At this time of year, you may be considering whether you’re going to make a New Year’s resolution. Maybe you’ve made them in the past and lost interest over time. Or perhaps you buckled down and followed through. Either way, you’re now facing the beginning of another new year. Even if you’re less-than-thrilled with your follow-through in prior years, the new year brings amazing opportunities to challenge yourself in all kinds of ways. Try these ideas to help you set up your resolutions so you’ll be successful during the coming year:
Select an area of your life that’s important to you. One of the keys to choosing your New Year’s resolutions is selecting a goal that truly matters. Ideally, you can find something you want more than anything. This will help keep you dedicated.
Be specific. The whole idea of making a New Year’s resolution can seem over-simplified. You’ll hear people say, “My New Year’s resolution is to get in to shape” or “I want to work less.”
What do statements like, “I want to spend more time with my family this coming year” really mean? Here’s how to be more specific: For the resolution to get into shape, why not state it in more detail? Consider committing to specifics, such as, “I want to lose 2 inches from my waist and 3 inches from my hips.” Another example of being more exacting might be “I want to increase visual muscle definition in my abdominals and my upper arms.”
Make your resolution measurable. How will you measure your results? For example, spending more time with your family may manifest as, “I plan to work 4 hours less per week in the coming year,” or “I won’t work on Saturdays, starting January 1st.”
Structure your resolution using mini-goals. Consider cutting your overall goal into smaller, separate goals. Select the first mini-goal to accomplish in the process and designate it as your New Year’s resolution for the first 3 months.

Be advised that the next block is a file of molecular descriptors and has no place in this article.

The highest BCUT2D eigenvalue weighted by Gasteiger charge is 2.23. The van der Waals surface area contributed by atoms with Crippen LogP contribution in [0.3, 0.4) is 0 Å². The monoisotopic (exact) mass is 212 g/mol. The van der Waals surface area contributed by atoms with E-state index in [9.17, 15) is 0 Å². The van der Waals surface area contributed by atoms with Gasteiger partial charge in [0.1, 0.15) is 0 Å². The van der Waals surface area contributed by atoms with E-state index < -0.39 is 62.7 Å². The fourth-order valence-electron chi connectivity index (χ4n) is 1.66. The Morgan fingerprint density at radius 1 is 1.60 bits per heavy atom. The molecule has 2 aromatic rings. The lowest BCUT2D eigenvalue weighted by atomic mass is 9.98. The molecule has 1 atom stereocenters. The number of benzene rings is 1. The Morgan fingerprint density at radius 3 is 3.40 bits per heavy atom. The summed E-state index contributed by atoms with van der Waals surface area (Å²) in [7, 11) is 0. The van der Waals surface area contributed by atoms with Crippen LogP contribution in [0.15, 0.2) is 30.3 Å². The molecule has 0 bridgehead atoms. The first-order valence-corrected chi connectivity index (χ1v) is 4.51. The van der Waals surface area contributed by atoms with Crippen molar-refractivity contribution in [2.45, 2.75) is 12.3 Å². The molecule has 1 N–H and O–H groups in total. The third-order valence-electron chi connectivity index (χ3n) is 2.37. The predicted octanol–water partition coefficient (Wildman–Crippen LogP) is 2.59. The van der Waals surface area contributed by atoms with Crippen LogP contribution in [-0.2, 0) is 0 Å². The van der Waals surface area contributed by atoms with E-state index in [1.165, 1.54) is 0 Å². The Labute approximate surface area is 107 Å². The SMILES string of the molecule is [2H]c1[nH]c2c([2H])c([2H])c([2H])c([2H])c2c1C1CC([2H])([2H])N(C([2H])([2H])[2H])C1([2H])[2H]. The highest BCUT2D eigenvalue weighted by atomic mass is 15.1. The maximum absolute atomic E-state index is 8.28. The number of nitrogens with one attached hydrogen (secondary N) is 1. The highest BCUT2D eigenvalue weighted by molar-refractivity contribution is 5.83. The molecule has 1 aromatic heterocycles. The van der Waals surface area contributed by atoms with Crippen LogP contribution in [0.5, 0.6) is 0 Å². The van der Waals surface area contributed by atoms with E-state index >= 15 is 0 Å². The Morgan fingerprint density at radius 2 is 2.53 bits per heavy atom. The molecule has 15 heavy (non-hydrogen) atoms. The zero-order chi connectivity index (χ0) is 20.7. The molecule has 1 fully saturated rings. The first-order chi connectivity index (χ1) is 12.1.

Consider this example: You want to lose 30 pounds. You’ve struggled to drop the weight in the past. But you want to get serious now. Here’s one way to cut this into mini-goals: Lose 10 pounds in the first 3 months of the year, lose another 10 pounds in the second quarter of the year and drop the final 10 pounds in the third quarter of the year. In the fourth quarter of the year, plan to focus on maintaining your weight loss.
Be realistic. It might not be possible for you to accomplish everything you want in just one year. But you probably can be well on your way to your goal by the end of the year if your New Year’s resolution is within reasonable standards.
When selecting your New Year’s resolutions, focus on what matters to you. Be specific and make your resolutions measurable. Use mini-goals and be realistic in establishing whatever resolutions you select. By addressing your resolution as a process rather than just a goal, you’re much more likely to succeed. And when you achieve one goal, you’re more apt to set resolutions and accomplish them in the years that follow. Start this year to make each year your best one ever!
According to research, losing weight, financial and time management, traveling, and self-care, are among the top resolutions each. In the coming weeks, watch for posts on each topic with helpful resources to help make this new decade meaningful! I’ve also written another book and will share the link with you!
Until the next post,
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